Madresfield Court has been the home of the Lygon family for nearly 900 years, the first known house being recorded on the site in the 12th century.
Madresfield Court is near Malvern about 6 miles to the west of Worcester at the foot of the Malvern Hills. The Court is the focal point for a 4000 acre, predominately agricultural Estate, which runs between Malvern and the River Severn.
From the original building, Madresfield was substantially rebuilt and enlarged in Tudor times and then again under the auspices of the renowned architect PC Hardwick, in Victorian times.
Madresfield was also the seat of the Earls Beauchamp whose title died out in 1979 on the death of the 8th Earl. Mrs Chenevix-Trench, the current occupier with her husband and four children, is the great niece of the 8th Earl and her children are the 29th generation of the same family to live in Madresfield Court.
The interior of the house is probably most noted for the many examples of the Arts & Crafts movement. The library contains about 8000 books and was designed by CR Ashbee who commissioned members of the Guild of Handicraft to do much of the carving and a little later the master carvers, Alex Miller and William Hart, to carve the doors and bookcase ends. The books themselves contain many examples from William Morris’ Kelmscott Press.
History of the house and family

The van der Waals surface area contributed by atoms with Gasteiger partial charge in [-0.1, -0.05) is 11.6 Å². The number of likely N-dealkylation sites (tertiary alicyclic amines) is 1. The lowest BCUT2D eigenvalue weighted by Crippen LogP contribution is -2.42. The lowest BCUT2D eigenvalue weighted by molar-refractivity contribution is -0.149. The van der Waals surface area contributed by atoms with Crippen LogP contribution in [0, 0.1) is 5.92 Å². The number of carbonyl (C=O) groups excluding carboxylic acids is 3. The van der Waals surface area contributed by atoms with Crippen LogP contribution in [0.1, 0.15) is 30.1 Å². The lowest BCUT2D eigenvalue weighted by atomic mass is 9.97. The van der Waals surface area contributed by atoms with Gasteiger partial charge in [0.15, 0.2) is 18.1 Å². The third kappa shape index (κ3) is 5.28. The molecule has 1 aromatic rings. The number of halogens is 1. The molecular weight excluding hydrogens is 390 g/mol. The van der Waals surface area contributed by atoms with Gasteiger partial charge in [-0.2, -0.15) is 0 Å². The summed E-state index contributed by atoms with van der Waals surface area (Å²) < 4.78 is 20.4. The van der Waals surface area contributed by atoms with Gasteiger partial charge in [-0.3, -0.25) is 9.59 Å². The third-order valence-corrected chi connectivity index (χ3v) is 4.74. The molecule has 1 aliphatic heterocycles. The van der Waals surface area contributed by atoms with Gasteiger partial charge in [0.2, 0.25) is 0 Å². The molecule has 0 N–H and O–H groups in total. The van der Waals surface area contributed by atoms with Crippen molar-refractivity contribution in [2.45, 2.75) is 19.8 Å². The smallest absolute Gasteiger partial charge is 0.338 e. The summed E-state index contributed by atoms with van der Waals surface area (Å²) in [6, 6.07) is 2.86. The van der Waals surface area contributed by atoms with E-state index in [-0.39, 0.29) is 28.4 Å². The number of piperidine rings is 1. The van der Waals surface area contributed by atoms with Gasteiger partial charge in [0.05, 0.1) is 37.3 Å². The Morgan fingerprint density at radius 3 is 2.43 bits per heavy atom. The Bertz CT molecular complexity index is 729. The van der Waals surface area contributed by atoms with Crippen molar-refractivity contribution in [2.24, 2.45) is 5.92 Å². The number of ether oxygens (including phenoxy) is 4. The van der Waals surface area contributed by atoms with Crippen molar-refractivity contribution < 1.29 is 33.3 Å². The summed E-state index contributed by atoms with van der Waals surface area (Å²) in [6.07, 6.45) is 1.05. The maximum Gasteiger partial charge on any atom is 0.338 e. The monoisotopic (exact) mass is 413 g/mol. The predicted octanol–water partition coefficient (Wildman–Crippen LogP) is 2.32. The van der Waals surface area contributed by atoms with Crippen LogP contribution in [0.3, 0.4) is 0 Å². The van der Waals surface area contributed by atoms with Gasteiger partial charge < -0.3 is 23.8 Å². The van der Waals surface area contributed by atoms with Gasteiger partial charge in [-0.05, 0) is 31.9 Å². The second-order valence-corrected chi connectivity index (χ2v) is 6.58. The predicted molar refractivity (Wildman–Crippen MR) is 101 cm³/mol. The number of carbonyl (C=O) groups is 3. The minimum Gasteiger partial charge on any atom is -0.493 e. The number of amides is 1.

The stunning chapel was decorated in egg tempura by Henry Payne with his three young assistants, Joseph Sanders, Dick Stubington and Henry Rushberry.
The altar cross is by Arthur and Georgie Gaskin and the triptych designed by William Bidlake and painted by Charles Gere.
As well as the architecture there are the collections, with a wide variety of English, French and German furniture and porcelain and an extensive collection of paintings and objects d’art.
Much of the family’s fortune dates back to Reginald Lygon’s wife, Susannah, in the 17th Century. She inherited a considerable amount of money from her cousin, William Jennens who was the wealthy bachelor godson of King William III. It was this inheritance which formed the basis of Dickens story of the interminable Court case Jarndyce v Jarndyce.
Words alone cannot describe the splendour of Madresfield Court. The only way is to see for yourself by booking onto a tour.